Restaurant Tipping and Racism

"Blacks don't tip well."

Hiromi "Toni" Takarada, owner, "Thai Toni," Miami, Florida, USA                         

October 23, 1999

Charles Thompson and his wife, Theresa White, decided to head to Miami's hip South Beach to have supper. Their meal at the popular "Thai Toni" Asian fusion restaurant was quite good. The well-dressed couple fit in well at the upscale restaurant, filled with locals and tourists enjoying the peaceful and chic atmosphere and critically-acclaimed cuisine. The finale to their meal was not a sweet dessert; in fact it was terribly unpleasant for Thompson and White, and a bitter wake-up call later for the restaurant.

Mr. Thompson noticed that a fifteen per cent service charge had been written onto their bill. Nowhere on the menu did it say that a gratuity would be added by the house. There were no signs to that effect anywhere in the restaurant, either. Thompson asked the diners at the next table, who'd also received their bill, if he could look at it. The bill at the neighboring table did not have any gratuity written in. Thompson telephoned 911 and summoned the police.

Why was Thompson compelled to call the police?

After all, it's the same restaurant, the bills were both for parties of two, and the amounts were similar. Perhaps writing-in the service charge for the other table had been carelessly overlooked.

What made the difference is that Thompson and his wife are African American, and the diners at the table next to them were white. This alone made Thompson's "blood boil."1 Worse, when asked by Thompson about the discrepancy, restaurateur Hiromi "Toni" Takarada responded that he added the service charge because, in his words, "blacks don't tip well." Takarada actually reiterated these words to the officers who arrived on the scene to investigate Thompson's complaint, thinking the officers would back him up.

The State of Florida filed suit against Takarada for discrimination. Some residents of South Beach, where gratuities are routinely added to the bills at the area's expensive restaurants, claimed the lawsuit was overkill. The State's attorney in charge of the case, Bob Butterworth, said it was one of the most flagrant examples he'd ever seen of discrimination.

A Brave Researcher at Cornell Stirs Things Up: March, 2006

"Although the topic is sensitive, the restaurant industry needs to openly discuss and deal with ethnic differences in tipping. This study contributes to the dialogue by providing evidence that black consumers are less familiar with the restaurant tipping norm than are white consumers."

— Michael Lynn, Ph.D., in "Ethnic Differences in Tipping: A Matter of Familiarity with Tipping Norms"

Dr. Lynn is an associate professor of marketing at the Cornell University School of Hotel Administration. He mentions the story of Mr. Thompson and Thai Toni restaurant at the beginning of his report. Lynn's study has elicited both positive and negative comments in the restaurant industry and among civil rights advocates. The biggest fear is that the results will reinforce the negative stereotype of blacks being poor tippers.

The negative stereotype and resultant discriminatory behavior on the part of restaurant servers will not disappear if restaurateurs fail to acknowledge this admittedly sensitive issue. Indeed, Lynn posits that if his recommendations are heeded, restaurant servers will reap the benefits of better tipping. More importantly, blacks will enjoy an enhanced quality of life if restaurateurs are no longer hesitant about opening restaurants in communities with a high percentage of black residents.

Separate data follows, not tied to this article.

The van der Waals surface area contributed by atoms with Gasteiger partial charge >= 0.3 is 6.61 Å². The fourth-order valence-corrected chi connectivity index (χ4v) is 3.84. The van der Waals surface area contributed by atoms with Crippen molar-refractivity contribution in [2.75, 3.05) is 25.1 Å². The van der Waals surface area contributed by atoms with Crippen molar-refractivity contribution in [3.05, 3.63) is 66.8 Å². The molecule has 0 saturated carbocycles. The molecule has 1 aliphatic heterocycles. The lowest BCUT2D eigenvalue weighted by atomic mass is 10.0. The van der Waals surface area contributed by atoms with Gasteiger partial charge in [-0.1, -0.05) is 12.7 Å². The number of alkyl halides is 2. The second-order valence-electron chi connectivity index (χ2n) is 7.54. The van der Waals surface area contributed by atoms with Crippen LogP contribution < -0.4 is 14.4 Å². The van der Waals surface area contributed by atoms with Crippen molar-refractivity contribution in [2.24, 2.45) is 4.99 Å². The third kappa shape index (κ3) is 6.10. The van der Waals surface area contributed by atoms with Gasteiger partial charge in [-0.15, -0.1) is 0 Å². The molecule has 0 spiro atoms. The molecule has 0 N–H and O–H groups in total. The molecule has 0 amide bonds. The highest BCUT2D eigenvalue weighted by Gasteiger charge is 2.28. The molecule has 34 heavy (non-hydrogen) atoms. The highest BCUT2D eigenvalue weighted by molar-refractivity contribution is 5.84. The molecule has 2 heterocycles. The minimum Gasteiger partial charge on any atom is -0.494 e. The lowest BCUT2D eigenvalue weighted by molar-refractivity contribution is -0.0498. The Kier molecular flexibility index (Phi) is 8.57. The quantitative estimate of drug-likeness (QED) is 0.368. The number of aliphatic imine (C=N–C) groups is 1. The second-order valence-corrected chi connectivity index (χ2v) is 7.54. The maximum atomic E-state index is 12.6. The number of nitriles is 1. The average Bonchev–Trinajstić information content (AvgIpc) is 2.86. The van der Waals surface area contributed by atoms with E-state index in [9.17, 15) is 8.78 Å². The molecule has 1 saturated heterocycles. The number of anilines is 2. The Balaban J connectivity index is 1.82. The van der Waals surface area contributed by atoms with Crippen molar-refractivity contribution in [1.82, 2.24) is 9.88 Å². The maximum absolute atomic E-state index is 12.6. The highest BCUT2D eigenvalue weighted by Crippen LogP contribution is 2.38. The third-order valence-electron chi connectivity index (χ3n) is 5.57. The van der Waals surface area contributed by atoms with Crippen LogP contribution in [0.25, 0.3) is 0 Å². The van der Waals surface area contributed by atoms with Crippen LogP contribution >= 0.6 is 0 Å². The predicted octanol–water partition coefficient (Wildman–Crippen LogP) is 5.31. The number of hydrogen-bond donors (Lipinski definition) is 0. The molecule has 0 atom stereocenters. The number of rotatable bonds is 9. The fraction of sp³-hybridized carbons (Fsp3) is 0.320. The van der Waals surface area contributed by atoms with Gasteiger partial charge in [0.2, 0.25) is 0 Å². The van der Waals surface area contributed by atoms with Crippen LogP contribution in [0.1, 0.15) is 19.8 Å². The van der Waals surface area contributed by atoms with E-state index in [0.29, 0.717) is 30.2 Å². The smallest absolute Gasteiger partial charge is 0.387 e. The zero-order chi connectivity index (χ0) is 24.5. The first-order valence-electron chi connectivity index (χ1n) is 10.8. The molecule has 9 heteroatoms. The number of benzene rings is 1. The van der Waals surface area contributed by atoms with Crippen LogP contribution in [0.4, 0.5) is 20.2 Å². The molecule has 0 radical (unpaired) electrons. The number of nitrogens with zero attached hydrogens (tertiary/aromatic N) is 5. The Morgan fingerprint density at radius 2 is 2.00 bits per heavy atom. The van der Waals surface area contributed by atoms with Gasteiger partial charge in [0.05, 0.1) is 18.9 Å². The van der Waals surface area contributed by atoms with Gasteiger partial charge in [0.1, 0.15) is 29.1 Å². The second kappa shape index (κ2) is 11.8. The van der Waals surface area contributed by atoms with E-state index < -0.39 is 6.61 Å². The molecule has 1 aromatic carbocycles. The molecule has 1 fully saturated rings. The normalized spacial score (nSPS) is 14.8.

The Meat and Potatoes of the Cornell Study

The firm of Taylor Nelson Sofres Intersearch was hired to collect the data. The actual interviews consisted of questions asked on behalf of multiple clients of the firm. This is called an omnibus survey and is a far more economical way to collect data than to attempt to interview subjects for one study alone. The firm utilized Genesys random-digit-dial sampling, which allows researchers to sample people with unlisted telephone numbers.

Just over a thousand interviews were completed; 788 with whites and 99 with blacks. The remaining respondents were from other ethnic groups, and their responses were not utilized for purposes of Lynn's study. Of calls answered, 71 percent of households refused to participate.

Those households choosing to participate were asked: "Thinking about tipping overall, not your own practices, how much is it customary for people in the United States to tip waiters and waitresses?" The answers to this open-ended question were categorized by the researchers into six classifications: "Less than 15%," "15% to 20%," "More than 20%," "A dollar amount," "'Don't know'" and "Other."

Just under a third of blacks said that the customary restaurant tip was less than 15%. Nearly forty per cent answered "15% to 20%." Just over twelve per cent said they didn't know. Fifteen percent said it was a flat dollar amount.

Over 70% of whites said that the customary restaurant tip was "15% to 20%," and only two and a half per cent said they didn't know. Fewer than 20 per cent of whites responded that tips should be lower than 15%.

Although a tiny difference, it's interesting to note that while 3.7% of whites said that tips should exceed 20 per cent, three-tenths of a percent more blacks (4.0%) said this. At first glance, one could conclude that blacks are ahead of whites among the category of generous tippers. Given the small population of respondents to Lynn's survey, this conclusion is rendered moot.2

Lynn's report was silent with regard to whether or not the preponderance of white responses garnered were intended so as to duplicate U.S. population statistics. Most commercial market research attempts to do so. Lynn's survey results, as reported, were adjusted for the respondents' sex, age, income, household size and whether or not the household was located in a metropolitan area.

Additional Support For Dr. Lynn's Hypothesis